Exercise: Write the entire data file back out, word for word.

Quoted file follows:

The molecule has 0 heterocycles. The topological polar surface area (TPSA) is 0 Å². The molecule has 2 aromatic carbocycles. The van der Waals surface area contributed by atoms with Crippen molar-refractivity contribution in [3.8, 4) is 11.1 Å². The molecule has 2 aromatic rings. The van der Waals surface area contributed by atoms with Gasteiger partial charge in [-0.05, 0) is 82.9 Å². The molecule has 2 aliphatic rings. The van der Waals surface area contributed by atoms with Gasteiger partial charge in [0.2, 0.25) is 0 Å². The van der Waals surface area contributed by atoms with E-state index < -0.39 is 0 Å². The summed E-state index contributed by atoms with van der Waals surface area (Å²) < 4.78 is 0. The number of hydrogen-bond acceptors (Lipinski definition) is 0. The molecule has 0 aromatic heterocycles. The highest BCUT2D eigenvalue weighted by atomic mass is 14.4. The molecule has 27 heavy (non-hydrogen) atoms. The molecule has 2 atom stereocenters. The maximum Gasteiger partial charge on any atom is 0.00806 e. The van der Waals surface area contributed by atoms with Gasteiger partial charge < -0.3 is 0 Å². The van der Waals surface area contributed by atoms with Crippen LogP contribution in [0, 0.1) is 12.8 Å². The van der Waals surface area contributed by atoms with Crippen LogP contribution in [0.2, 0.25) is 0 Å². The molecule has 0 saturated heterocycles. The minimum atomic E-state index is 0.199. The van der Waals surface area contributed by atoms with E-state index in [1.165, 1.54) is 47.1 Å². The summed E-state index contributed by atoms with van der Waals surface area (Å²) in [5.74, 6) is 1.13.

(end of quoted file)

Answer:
The molecule has 0 heterocycles. The topological polar surface area (TPSA) is 0 Å². The molecule has 2 aromatic carbocycles. The van der Waals surface area contributed by atoms with Crippen molar-refractivity contribution in [3.8, 4) is 11.1 Å². The molecule has 2 aromatic rings. The van der Waals surface area contributed by atoms with Gasteiger partial charge in [-0.05, 0) is 82.9 Å². The molecule has 2 aliphatic rings. The van der Waals surface area contributed by atoms with Gasteiger partial charge in [0.2, 0.25) is 0 Å². The van der Waals surface area contributed by atoms with E-state index < -0.39 is 0 Å². The summed E-state index contributed by atoms with van der Waals surface area (Å²) < 4.78 is 0. The number of hydrogen-bond acceptors (Lipinski definition) is 0. The molecule has 0 aromatic heterocycles. The highest BCUT2D eigenvalue weighted by atomic mass is 14.4. The molecule has 27 heavy (non-hydrogen) atoms. The molecule has 2 atom stereocenters. The maximum Gasteiger partial charge on any atom is 0.00806 e. The van der Waals surface area contributed by atoms with Gasteiger partial charge < -0.3 is 0 Å². The van der Waals surface area contributed by atoms with Crippen LogP contribution in [0, 0.1) is 12.8 Å². The van der Waals surface area contributed by atoms with Crippen LogP contribution in [0.2, 0.25) is 0 Å². The molecule has 0 saturated heterocycles. The minimum atomic E-state index is 0.199. The van der Waals surface area contributed by atoms with E-state index in [1.165, 1.54) is 47.1 Å². The summed E-state index contributed by atoms with van der Waals surface area (Å²) in [5.74, 6) is 1.13.